Telkom recently launched a legal challenge against ICASA’s plan to auction radio frequency spectrum that is to be used for 4G and 5G networks in South Africa.
It said there are many grounds of review, which include that 700MHz and 800MHz “digital dividend” bands are not currently commercially viable as they are still in use by broadcasters.
Telkom further argues that ICASA has not taken into account the lack of competition in South Africa’s cellular market.
It does not believe the regulator is doing enough to break the dominance of Vodacom and MTN in the market.
ICASA said it will oppose Telkom’s court application against its forthcoming radio frequency spectrum auction.
“This court application does not stop us from proceeding with the receipt of applications in this regard,” ICASA said.
Telkom’s legal challenge comes two months after it approached the Competition Tribunal to declare the suite of spectrum arrangements between Vodacom and Rain as a merger.
Telkom said the merger should have been notifiable in terms of the Competition Act because of the multiple agreements between Vodacom and Rain.
Telkom CEO Sipho Maseko later admitted that there is “in itself” nothing wrong with the Vodacom-Rain agreement and that they are challenging it in the context of spectrum.
What makes this complaint strange is that Telkom previously told the Pretoria High Court that neither the Competition Commission nor the Competition Tribunal had the jurisdiction to intervene in issues involving telecommunications operators because the industry had a regulator of its own.
This is a clear sign that Telkom is willing to use any avenue available to try to prevent Vodacom and MTN from getting additional spectrum.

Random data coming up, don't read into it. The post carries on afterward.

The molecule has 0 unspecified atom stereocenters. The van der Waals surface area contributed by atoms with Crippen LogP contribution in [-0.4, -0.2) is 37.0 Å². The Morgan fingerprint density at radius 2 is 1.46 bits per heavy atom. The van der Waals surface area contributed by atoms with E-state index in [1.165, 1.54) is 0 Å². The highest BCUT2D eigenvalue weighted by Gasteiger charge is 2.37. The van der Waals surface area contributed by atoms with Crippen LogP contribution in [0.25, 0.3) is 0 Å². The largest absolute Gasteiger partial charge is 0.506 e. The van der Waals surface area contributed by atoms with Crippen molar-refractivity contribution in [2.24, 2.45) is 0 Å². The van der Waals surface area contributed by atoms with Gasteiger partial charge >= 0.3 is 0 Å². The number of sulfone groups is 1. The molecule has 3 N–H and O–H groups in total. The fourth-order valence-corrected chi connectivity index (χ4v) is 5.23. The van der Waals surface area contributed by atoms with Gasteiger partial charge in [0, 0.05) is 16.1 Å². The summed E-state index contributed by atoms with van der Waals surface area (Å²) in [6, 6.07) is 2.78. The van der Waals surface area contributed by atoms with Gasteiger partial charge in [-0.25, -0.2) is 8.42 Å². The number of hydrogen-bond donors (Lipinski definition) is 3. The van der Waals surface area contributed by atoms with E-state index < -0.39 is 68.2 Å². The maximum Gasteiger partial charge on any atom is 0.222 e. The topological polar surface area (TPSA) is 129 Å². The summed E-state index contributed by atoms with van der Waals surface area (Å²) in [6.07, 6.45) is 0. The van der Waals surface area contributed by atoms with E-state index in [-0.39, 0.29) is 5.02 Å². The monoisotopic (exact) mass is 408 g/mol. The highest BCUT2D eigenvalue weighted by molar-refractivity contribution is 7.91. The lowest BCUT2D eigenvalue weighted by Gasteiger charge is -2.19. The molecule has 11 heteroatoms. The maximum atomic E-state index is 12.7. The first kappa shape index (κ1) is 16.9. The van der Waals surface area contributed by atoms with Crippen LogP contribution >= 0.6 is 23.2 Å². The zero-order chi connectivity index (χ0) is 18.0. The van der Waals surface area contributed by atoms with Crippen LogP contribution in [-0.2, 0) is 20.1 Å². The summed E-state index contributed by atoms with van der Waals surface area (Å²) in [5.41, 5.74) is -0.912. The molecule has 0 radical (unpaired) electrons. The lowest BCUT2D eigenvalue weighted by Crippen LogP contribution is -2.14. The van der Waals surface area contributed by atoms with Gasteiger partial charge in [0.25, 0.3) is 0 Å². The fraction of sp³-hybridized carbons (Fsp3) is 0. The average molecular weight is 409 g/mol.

Telkom trying to prevent competition and lower data prices
Anyone who has been following the South African telecoms market for the last two decades has seen this before – Telkom trying to stop competition.
The planned spectrum auction will put additional spectrum in the hands of mobile operators, which in turn will increase their network capacity.
Operators like Vodacom and MTN would not want to waste this additional capacity, and the easiest way to fill it up is to make data more affordable to give them a competitive advantage.
More spectrum will also limit Vodacom and MTN’s reliance on Rain and Liquid Telecom’s networks to serve their subscribers.
Reducing roaming will give them more freedom to cut data prices, as wholesale roaming rates create a pricing floor.
Giving more spectrum to mobile operators will therefore increase competition and lower data prices in South Africa. This is bad news for Telkom.
Telkom currently relies on its competitive data pricing to grow its mobile subscriber base. This is its main competitive advantage.
The company is known for poor customer service levels and its network quality is not a match for MTN and Vodacom. It can therefore not rely on customer service or network quality to attract new subscribers.
It is also still struggling to shake its monopolistic mindset. Maseko said the company is still grappling with its monopolistic past, which has hampered its ability to function in a competitive market.
The Telkom CEO said their staff was not trained to sell on price and innovation and to ensure their products were better than their competitors.
A more competitive mobile market with declining data prices is therefore a big risk to Telkom as it will struggle to adapt.
Lower data prices will remove its main competitive advantage. and it is not clear what Telkom can then offer to beat Vodacom and MTN.
To address this risk, Telkom has gone back to its old playbook of trying to prevent competition and keep prices high.
Telkom’s legal challenge against ICASA’s planned spectrum auction is, therefore, nothing more than trying to keep mobile data prices as high as possible for as long as possible.